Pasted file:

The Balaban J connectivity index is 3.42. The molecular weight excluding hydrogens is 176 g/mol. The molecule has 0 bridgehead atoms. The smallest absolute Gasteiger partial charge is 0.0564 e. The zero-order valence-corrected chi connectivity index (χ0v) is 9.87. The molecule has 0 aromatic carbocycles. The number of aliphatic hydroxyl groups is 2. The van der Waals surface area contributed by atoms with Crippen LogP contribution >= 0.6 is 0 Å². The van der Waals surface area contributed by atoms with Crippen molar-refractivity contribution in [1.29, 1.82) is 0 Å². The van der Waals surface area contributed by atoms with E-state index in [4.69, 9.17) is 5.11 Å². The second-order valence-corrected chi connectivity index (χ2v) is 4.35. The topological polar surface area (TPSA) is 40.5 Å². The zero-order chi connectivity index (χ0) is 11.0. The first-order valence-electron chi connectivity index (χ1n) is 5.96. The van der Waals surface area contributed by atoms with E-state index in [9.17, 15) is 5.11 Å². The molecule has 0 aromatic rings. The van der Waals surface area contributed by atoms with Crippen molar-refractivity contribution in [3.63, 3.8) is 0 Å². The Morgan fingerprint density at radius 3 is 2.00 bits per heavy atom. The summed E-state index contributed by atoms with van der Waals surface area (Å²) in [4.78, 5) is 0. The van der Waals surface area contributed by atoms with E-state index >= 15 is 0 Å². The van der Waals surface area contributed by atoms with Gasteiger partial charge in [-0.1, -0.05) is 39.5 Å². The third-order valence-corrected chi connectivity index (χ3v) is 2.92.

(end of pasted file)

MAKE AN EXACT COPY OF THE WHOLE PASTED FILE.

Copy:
The Balaban J connectivity index is 3.42. The molecular weight excluding hydrogens is 176 g/mol. The molecule has 0 bridgehead atoms. The smallest absolute Gasteiger partial charge is 0.0564 e. The zero-order valence-corrected chi connectivity index (χ0v) is 9.87. The molecule has 0 aromatic carbocycles. The number of aliphatic hydroxyl groups is 2. The van der Waals surface area contributed by atoms with Crippen LogP contribution >= 0.6 is 0 Å². The van der Waals surface area contributed by atoms with Crippen molar-refractivity contribution in [1.29, 1.82) is 0 Å². The van der Waals surface area contributed by atoms with E-state index in [4.69, 9.17) is 5.11 Å². The second-order valence-corrected chi connectivity index (χ2v) is 4.35. The topological polar surface area (TPSA) is 40.5 Å². The zero-order chi connectivity index (χ0) is 11.0. The first-order valence-electron chi connectivity index (χ1n) is 5.96. The van der Waals surface area contributed by atoms with E-state index in [9.17, 15) is 5.11 Å². The molecule has 0 aromatic rings. The van der Waals surface area contributed by atoms with Crippen molar-refractivity contribution in [3.63, 3.8) is 0 Å². The Morgan fingerprint density at radius 3 is 2.00 bits per heavy atom. The summed E-state index contributed by atoms with van der Waals surface area (Å²) in [4.78, 5) is 0. The van der Waals surface area contributed by atoms with E-state index >= 15 is 0 Å². The van der Waals surface area contributed by atoms with Gasteiger partial charge in [-0.1, -0.05) is 39.5 Å². The third-order valence-corrected chi connectivity index (χ3v) is 2.92.